How to get on set as a movie electrician is a mysterious process. In the film business, getting your first job is usually through someone you know, or a friend of a friend of someone you know. It's no different in the lighting and electrical department. A movie electrician (sometimes referred to as a “spark”) is part of a crew of people responsible for the lighting on a motion picture. He works for the “Gaffer,” the Chief Lighting Technician on the movie. The Gaffer’s immediate superior is the Director of Photography, or “Cinematographer." Most electricians don't start out as electricians, but get on set as a production assistant and gravitate toward the electric department. There are a few ways to make the pathway to your movie lighting career a little easier.
Go to film school. Film school gives you the opportunity to hone your skills as an electrician on student films, not to mention the chance to be a gaffer or cinematographer. There are always boards in the film department with flyers begging for free help on student films. It's a great place to get experience.
Use one of your film school contacts to get a job as a set production assistant on a film, since getting your first job as an actual electrician is not an easy proposition. The usual route to a film crew is as a production assistant, the lowly paid position on a film that interacts with all departments on the set. During the course of shooting, distinguish yourself as a hard and eager worker and become friendly with the electricians and gaffer. Make your desire to become an electrician known.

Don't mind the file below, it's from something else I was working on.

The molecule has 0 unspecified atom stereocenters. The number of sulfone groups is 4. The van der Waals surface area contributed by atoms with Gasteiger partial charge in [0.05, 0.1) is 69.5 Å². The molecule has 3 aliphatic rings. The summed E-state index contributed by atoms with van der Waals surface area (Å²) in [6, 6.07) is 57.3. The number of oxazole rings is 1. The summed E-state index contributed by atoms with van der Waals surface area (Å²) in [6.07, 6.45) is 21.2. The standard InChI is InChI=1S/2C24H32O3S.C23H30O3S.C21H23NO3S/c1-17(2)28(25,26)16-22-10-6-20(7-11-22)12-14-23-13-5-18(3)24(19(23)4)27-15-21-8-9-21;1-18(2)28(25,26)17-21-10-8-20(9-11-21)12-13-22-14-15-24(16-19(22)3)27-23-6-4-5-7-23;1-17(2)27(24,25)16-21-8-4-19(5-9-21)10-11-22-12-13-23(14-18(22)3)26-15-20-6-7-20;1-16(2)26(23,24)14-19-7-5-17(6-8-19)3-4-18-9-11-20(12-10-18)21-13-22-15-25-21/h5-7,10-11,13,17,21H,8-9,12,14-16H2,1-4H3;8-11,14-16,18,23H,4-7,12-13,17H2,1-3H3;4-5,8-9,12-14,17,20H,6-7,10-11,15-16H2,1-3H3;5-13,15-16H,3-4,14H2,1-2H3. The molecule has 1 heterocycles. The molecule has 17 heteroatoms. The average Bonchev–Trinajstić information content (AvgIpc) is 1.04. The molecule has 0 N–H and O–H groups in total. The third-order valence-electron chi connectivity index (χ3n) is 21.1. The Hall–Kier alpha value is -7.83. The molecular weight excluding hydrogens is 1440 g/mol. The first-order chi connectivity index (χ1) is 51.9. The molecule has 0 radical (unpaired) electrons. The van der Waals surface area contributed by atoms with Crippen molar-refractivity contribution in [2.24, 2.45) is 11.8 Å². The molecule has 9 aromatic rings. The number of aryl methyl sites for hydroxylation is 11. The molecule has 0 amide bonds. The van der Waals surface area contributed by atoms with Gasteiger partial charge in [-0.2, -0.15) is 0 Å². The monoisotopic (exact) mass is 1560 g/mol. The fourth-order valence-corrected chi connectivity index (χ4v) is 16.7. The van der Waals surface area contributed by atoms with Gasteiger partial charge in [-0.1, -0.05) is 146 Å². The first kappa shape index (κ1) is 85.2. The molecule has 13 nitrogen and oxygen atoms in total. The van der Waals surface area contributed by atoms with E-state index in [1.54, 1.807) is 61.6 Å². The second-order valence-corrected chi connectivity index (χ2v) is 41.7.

Without contacts or film school, you can try working at a lighting house. A vendor (like Leonetti's, for example) is a lighting house where Gaffers order all their lighting equipment rentals. Working at a lighting house will give you access to working electricians, and knowledge of all the electrician's equipment.
Check out IMDB.com. Internet Movie Data Base has a tab for job openings. Click on it, and see if you qualify for an entry level position as a film set electrician. Also check out Reelgrok.com and Mandy.com. Both sites have production job listings, and international film production resources.
Learn as much as you can by hanging around the working electrics and offering to help. Learn the different needs of a lighting department. Seek to learn the art and technology of film lighting, and remember to always be personable. People continue working when they are remembered for their positive attitude and strong work ethic.
Top film schools in the country include, NYU, USC, UCLA, and Columbia.